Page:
Foresight Nanotech Institute Weekly News Digest: January 2, 2008
Foresight note: This revolutionary ultrafast electron microscope enables researchers to simultaneously observe the structure and movements of molecular systems. Uses could range from unraveling how complicated systems of biomolecules function inside cells to characterizing molecular complexes for use in productive nanosytems.
Headline: In the niche of time
Imagine being able to see every bit of a chemical reaction as it happens. To observe reactants form fleeting intermediates that seamlessly transform into products. Or to watch a movie of a protein as it folds in a nanosecond. Not a representation, not a model or simulation, but actual pictures showing what molecules, cells, and proteins look like and how they move.
With the ultrafast electron microscope, Caltech researchers gathered frames to create this movie of a channel that opens and closes in crystals of CuTCNQ as electron pulses are turned on and off... [includes movie]
…The results may be valuable for developing molecular nanoswitches, the researchers suggest.
Toward Productive Nanosystems: Artificial virus shells as practical nano containers
Foresight note: The design strategy simulated in this work shows how atomically precise structures can be made to assemble and disassemble under controlled conditions to create containers larger than fullerenes but smaller than viral capsids. These workers demonstrate that "self-assembling capsids formed from coded subunits can serve as addressable nanocontainers or custom-made structural elements."
Headline: Artificial virus shells as practical nano containers
Many viruses' capsids use icosahedral symmetry to form particles ranging from 20 to 200 nanometers in size. Researchers have now begun to copy Nature's icosahedral-symmetry design principles for molecular containers, which could solve the problem of designing and synthesizing stable molecular containers having very large interior.
"The idea of forming nonprotein molecular containers by total synthesis and assembly of small molecules has a rich history and is an active area of research" Dr. Ehud Keinan explains to Nanowerk. "The field of molecular recognition is rapidly moving not only toward biomedical applications but also toward nanotechnology.
…Together with his team he developed a design that is based on self-assembly of synthetic pentagonal tiles to produce containers that have exterior diameters of [2.5–5.0 nm]…
Proceedings of the National Academy of Sciences open access article
Headline: Capped carbon nanotubes as chemical couriers
US scientists have reported a mild new method for trapping liquids and nanoparticles inside carbon nanotubes.
Alexander Yarin's team at the University of Illinois at Chicago, US, have developed a room-temperature method to fill carbon nanotubes with liquids.
The filling of carbon nanotubes with aqueous solutions can have biomedical uses, as Yarin explained, 'Nanotubes with diameters of the order of 100 nm are possible drug carriers, which can deliver biological payloads to a certain location, such as a tumour.'
Journal of Materials Chemistry abstract
Headline: Nanotechnology pioneer Ferrari test-launching multi-stage drug delivery system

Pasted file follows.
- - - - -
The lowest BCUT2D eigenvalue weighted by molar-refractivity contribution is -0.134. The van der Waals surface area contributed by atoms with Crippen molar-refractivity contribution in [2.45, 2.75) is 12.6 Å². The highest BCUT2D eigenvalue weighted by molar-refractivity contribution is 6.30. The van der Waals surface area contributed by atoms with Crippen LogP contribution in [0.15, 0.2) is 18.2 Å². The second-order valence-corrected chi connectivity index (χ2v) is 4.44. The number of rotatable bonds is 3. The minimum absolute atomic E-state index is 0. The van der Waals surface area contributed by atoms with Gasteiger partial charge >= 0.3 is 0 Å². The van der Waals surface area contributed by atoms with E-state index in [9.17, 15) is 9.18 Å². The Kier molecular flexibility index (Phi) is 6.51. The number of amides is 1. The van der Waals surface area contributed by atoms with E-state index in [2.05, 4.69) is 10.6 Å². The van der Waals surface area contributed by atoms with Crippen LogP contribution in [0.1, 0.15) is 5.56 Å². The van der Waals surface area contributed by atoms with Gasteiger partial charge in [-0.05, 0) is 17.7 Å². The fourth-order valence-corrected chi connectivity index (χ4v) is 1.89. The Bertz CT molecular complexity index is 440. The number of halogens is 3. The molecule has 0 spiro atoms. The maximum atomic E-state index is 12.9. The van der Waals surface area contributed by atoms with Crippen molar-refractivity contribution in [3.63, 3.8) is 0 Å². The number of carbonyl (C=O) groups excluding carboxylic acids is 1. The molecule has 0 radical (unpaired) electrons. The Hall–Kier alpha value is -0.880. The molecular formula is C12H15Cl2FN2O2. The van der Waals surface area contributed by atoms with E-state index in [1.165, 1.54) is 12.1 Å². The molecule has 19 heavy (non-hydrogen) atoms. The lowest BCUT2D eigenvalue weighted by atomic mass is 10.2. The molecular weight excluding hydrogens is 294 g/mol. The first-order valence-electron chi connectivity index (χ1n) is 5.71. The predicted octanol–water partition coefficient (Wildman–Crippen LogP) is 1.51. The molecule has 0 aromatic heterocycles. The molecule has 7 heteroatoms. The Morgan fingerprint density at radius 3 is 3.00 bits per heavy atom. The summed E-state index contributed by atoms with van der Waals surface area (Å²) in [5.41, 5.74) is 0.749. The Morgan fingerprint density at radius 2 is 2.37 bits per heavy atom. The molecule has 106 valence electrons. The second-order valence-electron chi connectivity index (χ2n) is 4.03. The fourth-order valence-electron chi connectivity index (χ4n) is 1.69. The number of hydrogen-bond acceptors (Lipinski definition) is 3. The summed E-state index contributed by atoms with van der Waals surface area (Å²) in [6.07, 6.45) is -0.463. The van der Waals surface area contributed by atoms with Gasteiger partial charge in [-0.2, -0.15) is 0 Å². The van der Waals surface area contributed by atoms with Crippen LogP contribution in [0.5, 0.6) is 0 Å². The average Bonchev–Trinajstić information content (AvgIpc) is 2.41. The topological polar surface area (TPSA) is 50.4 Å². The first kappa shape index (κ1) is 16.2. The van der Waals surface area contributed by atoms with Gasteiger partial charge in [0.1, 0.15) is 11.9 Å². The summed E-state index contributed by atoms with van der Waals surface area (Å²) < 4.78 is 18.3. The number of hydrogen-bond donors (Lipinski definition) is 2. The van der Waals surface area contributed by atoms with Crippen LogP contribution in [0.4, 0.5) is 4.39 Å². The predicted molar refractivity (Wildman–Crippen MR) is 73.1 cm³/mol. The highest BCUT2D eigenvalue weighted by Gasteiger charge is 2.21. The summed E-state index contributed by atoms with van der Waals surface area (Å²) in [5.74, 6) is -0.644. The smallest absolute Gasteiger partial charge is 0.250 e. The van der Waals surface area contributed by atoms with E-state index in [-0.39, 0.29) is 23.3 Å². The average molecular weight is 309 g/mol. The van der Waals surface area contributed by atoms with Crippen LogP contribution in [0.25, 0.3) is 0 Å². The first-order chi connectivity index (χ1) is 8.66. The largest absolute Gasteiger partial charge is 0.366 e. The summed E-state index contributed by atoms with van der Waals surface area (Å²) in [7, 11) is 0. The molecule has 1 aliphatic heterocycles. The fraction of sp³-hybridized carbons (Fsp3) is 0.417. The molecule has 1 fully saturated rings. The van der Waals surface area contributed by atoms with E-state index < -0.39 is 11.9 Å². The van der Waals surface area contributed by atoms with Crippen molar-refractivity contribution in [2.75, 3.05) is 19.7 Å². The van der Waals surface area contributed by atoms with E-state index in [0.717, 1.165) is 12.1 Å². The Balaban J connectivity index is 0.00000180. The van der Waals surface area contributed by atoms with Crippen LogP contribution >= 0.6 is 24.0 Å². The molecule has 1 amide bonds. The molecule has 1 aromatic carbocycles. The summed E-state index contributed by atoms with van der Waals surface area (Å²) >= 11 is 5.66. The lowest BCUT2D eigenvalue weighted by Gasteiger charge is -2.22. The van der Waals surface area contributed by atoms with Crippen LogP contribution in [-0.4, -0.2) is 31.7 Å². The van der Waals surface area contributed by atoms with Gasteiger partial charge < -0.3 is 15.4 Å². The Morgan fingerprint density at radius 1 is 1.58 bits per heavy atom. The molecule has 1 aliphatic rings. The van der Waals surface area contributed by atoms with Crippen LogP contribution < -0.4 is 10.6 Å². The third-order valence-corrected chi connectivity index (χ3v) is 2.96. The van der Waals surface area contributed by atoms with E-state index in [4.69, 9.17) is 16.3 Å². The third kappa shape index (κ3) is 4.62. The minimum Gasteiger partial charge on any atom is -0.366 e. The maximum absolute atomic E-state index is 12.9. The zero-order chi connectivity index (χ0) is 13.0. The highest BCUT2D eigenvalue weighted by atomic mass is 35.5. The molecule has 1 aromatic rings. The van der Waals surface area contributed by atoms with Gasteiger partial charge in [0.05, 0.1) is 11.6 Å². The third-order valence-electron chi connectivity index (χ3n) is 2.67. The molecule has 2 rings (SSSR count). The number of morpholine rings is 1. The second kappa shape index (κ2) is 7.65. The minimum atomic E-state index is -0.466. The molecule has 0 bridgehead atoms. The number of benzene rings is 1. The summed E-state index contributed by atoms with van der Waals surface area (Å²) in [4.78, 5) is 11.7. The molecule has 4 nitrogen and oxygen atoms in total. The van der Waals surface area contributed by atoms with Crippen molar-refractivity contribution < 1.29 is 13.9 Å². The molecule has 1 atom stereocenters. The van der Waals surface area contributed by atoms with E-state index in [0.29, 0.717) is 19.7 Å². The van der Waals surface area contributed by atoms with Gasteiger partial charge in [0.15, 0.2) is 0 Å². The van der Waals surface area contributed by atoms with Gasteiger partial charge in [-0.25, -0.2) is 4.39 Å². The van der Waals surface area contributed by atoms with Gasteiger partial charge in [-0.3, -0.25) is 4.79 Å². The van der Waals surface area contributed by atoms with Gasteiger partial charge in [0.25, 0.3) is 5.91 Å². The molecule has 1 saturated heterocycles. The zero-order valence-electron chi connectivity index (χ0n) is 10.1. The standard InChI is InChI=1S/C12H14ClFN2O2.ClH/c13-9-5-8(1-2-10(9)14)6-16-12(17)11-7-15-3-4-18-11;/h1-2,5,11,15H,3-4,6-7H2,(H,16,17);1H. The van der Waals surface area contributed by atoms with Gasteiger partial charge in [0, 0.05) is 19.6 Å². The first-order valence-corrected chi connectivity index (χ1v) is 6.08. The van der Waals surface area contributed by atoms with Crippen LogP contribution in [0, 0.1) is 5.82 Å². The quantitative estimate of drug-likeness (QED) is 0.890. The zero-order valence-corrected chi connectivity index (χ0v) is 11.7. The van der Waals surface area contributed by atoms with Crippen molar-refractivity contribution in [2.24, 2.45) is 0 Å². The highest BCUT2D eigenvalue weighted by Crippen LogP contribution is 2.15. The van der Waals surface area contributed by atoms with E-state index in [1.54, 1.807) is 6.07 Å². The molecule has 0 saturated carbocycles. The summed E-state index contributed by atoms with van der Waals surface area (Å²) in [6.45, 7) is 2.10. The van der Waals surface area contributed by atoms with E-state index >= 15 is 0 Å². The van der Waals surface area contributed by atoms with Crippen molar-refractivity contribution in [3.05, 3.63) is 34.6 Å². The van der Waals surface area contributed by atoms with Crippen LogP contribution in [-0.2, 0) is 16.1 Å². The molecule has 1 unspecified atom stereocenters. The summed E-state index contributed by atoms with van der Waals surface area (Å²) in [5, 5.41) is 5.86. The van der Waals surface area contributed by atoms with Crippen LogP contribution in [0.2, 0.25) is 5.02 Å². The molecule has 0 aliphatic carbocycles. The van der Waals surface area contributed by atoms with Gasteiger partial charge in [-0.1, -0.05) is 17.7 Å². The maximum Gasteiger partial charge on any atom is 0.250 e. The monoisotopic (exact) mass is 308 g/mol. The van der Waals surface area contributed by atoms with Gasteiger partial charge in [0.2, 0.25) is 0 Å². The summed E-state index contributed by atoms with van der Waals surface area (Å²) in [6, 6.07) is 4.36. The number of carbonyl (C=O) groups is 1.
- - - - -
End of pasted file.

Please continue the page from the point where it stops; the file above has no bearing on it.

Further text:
Nanomedicine pioneer Mauro Ferrari, Ph.D., and colleagues at The University of Texas Health Science Center at Houston have developed a new way to get intravenous agents for cancer and other diseases to the parts of the body where they're needed most and to reduce the amount that goes to other areas where unintended injury can occur.
UT-Houston's Mauro Ferrari, Ph.D., has begun preclinical trials on a new nanoscale drug delivery system that could increase efficacy and reduce toxicity.
Their innovative nanoscale drug delivery system uses a multi-stage approach to guide nanocarriers that are about 100 times smaller than a strand of hair through the blood system and to the site of diseased cells where they release a payload of diagnostic agents or medications, or both.
Headline: Solar cells of the future
A new material, nano flakes, may revolutionise the transformation of solar energy to electricity. If so, even ordinary households can benefit from solar electricity and save money in the future.
If researcher Martin Aagesen's future solar cells meet the expectations, both your economy and the environment will benefit from the research…
We believe that the nano flakes have the potential to convert up to 30 per cent of the solar energy into electricity and that is twice the amount that we convert today, says Martin Aagesen…
Nature Nanotechnology abstract
Foresight note: The professor cited below won the 2002 Foresight Distinguished Student Award.
Headline: Stanford's nanowire battery holds 10 times the charge of existing ones
Stanford researchers have found a way to use silicon nanowires to reinvent the rechargeable lithium-ion batteries that power laptops, iPods, video cameras, cell phones, and countless other devices…
"It's not a small improvement," [Yi Cui, assistant professor of materials science and engineering] said. "It's a revolutionary development." …
The greatly expanded storage capacity could make Li-ion batteries attractive to electric car manufacturers. Cui suggested that they could also be used in homes or offices to store electricity generated by rooftop solar panels.
Nature Nanotechnology abstract
Headline: Carbon electrodes could slash cost of solar panels
Transparent electrodes created from atom-thick carbon sheets could make solar cells and LCDs without depleting precious mineral resources, say researchers in Germany.